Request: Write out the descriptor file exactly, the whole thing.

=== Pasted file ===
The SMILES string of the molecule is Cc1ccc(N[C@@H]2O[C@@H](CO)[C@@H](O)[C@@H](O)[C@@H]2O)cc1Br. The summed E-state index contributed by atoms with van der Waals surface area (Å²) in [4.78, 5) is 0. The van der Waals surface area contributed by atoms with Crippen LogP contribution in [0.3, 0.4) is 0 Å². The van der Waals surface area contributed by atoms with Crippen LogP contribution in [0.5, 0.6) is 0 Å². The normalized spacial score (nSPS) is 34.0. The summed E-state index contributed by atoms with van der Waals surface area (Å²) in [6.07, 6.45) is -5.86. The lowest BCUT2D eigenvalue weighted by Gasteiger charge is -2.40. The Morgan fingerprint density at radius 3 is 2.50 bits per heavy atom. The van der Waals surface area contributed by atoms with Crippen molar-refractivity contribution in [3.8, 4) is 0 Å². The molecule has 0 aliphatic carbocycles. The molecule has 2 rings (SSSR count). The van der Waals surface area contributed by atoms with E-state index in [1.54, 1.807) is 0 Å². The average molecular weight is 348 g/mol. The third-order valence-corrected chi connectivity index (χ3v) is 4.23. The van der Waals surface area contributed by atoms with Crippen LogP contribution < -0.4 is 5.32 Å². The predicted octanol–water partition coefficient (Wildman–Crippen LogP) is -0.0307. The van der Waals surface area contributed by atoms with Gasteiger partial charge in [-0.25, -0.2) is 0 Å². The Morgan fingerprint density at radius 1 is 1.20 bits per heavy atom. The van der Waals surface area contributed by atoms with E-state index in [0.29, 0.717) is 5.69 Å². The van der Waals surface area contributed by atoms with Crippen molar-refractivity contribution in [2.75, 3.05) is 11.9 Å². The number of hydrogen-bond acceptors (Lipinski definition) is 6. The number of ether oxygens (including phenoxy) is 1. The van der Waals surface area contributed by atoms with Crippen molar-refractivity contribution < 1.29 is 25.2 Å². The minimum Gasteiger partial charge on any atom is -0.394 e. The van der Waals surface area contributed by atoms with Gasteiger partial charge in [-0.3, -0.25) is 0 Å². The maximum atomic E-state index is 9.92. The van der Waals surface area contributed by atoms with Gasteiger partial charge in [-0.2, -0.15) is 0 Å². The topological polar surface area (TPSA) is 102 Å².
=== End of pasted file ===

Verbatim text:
The SMILES string of the molecule is Cc1ccc(N[C@@H]2O[C@@H](CO)[C@@H](O)[C@@H](O)[C@@H]2O)cc1Br. The summed E-state index contributed by atoms with van der Waals surface area (Å²) in [4.78, 5) is 0. The van der Waals surface area contributed by atoms with Crippen LogP contribution in [0.3, 0.4) is 0 Å². The van der Waals surface area contributed by atoms with Crippen LogP contribution in [0.5, 0.6) is 0 Å². The normalized spacial score (nSPS) is 34.0. The summed E-state index contributed by atoms with van der Waals surface area (Å²) in [6.07, 6.45) is -5.86. The lowest BCUT2D eigenvalue weighted by Gasteiger charge is -2.40. The Morgan fingerprint density at radius 3 is 2.50 bits per heavy atom. The van der Waals surface area contributed by atoms with Crippen molar-refractivity contribution in [3.8, 4) is 0 Å². The molecule has 0 aliphatic carbocycles. The molecule has 2 rings (SSSR count). The van der Waals surface area contributed by atoms with E-state index in [1.54, 1.807) is 0 Å². The average molecular weight is 348 g/mol. The third-order valence-corrected chi connectivity index (χ3v) is 4.23. The van der Waals surface area contributed by atoms with Crippen LogP contribution < -0.4 is 5.32 Å². The predicted octanol–water partition coefficient (Wildman–Crippen LogP) is -0.0307. The van der Waals surface area contributed by atoms with Gasteiger partial charge in [-0.25, -0.2) is 0 Å². The Morgan fingerprint density at radius 1 is 1.20 bits per heavy atom. The van der Waals surface area contributed by atoms with E-state index in [0.29, 0.717) is 5.69 Å². The van der Waals surface area contributed by atoms with Crippen molar-refractivity contribution in [2.75, 3.05) is 11.9 Å². The number of hydrogen-bond acceptors (Lipinski definition) is 6. The number of ether oxygens (including phenoxy) is 1. The van der Waals surface area contributed by atoms with Crippen molar-refractivity contribution < 1.29 is 25.2 Å². The minimum Gasteiger partial charge on any atom is -0.394 e. The van der Waals surface area contributed by atoms with Gasteiger partial charge in [-0.3, -0.25) is 0 Å². The maximum atomic E-state index is 9.92. The van der Waals surface area contributed by atoms with Gasteiger partial charge in [-0.2, -0.15) is 0 Å². The topological polar surface area (TPSA) is 102 Å².